“The interest is definitely there. People are asking us how things are going and wishing us luck. When you get to a semi-final you get that little bit more interest in how you are doing. We’d love to see some new faces around the ground now that we’re at this stage.
“We’ll need it all against Cork. We’ve been going at this pretty much every day since November. It’s been that hectic. You don’t have many off days. It’s got to that level now. You can see how much quality is in the ladies game. 
“We got a lot of coverage back in 2010 (Intermediate All-Ireland) and that seemed to kick start all of this. We open the papers now and you see articles on ladies football – previews and match reports. It wasn’t always like that. It wasn’t too long ago that there was a small piece squeezed into the bottom corner of a page! 
“You can turn on the TV now and see so many games on TG4. That’s been great too. We were the poor relation for a long time. It still is to an extent. But hopefully we’re going down the road where all codes will eventually fall under the one umbrella. 
“That would be the best thing that could happen to ladies football and indeed camogie.”

Last year’s All-Ireland final between Dublin and Mayo at Croke Park smashed the European record for the highest attended women’s sporting event of 2017. How big of a carrot is that – playing in front of a crowd that size?
“That’s the incentive. It’s massive. To think that the chance is there to play in front of 40,000 at Croke Park. That’s huge. If you get over this next hurdle that’s the reward. I don’t know if that would make some people nervous. I just find it really exciting. 
“For all the football I’ve played – this is my 16th season with the seniors – I’ve only played in front of a crowd like that twice. Nothing compares to it, especially in Croke Park. It’s still only half of its capacity so I can only imagine what it would be like to go there in front of a full house.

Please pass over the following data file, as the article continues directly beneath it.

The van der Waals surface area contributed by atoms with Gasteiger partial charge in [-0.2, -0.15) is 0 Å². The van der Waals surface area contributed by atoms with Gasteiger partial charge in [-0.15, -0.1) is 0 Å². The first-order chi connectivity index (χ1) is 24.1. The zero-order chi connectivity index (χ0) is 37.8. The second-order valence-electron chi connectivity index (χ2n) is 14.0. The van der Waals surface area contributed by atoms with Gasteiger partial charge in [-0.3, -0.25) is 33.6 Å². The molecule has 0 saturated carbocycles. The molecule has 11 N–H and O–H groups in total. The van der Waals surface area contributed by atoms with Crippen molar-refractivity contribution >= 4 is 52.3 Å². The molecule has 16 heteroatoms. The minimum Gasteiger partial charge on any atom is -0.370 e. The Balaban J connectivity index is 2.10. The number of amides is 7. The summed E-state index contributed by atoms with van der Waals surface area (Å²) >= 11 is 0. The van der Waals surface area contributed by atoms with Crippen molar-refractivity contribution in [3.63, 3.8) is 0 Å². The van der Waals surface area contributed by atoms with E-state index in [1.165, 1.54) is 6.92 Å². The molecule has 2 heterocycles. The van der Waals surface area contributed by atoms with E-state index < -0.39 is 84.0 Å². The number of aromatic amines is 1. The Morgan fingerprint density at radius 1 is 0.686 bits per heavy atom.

“To me, that’s the prize. To run out with that noise and that colour all around you.”

With a number of girls in or approaching their 30s, do you get the sense that this year represents not only best chance but, for some, maybe the last chance to reach a senior All-Ireland final? 
“Yeah, and we do joke about it. There are a few of our gang into their 30s now. Family is going to have to come first sooner rather than later. We feel this is our chance  – our opportunity. We have to make it count.
“It might be the last opportunity for so many of us. For me, it’s not something I’d look back on with regret (not winning a senior All-Ireland). Football has been so much more to me than just that – medals. I really enjoyed the Junior and Intermediate All-Irelands.  At the time they were just as big as what’s in front of us now. 
“In the here and now, we want to win this so badly. It is probably the last chance we have, realistically, this group anyways. Players will probably be gone next season and some have already made plans. 
“That’s family for some and travelling for others. We might never be together again. We feel that. It’s very powerful.  We have to make this count.”

Cork have 11 senior All-Ireland titles between 2005 and 2016. That’s serious pedigree. Donegal, for the first time this season, will be underdogs in a game of football. Does that alleviate some of the pressure? 
“Cork are Cork. Everyone knows their quality. We played them in the league. They were depleted as they’d already qualified for the semi-finals. This is much different. That counted for nothing. We seen their quality in the league final last season. 
“There was just a single point between the sides then. They are a serious outfit with some amazing players. They are standing in our way. We respect them but, like I said, they’re between us and a place in the final. It’s a huge challenge but it’s something to be excited about.”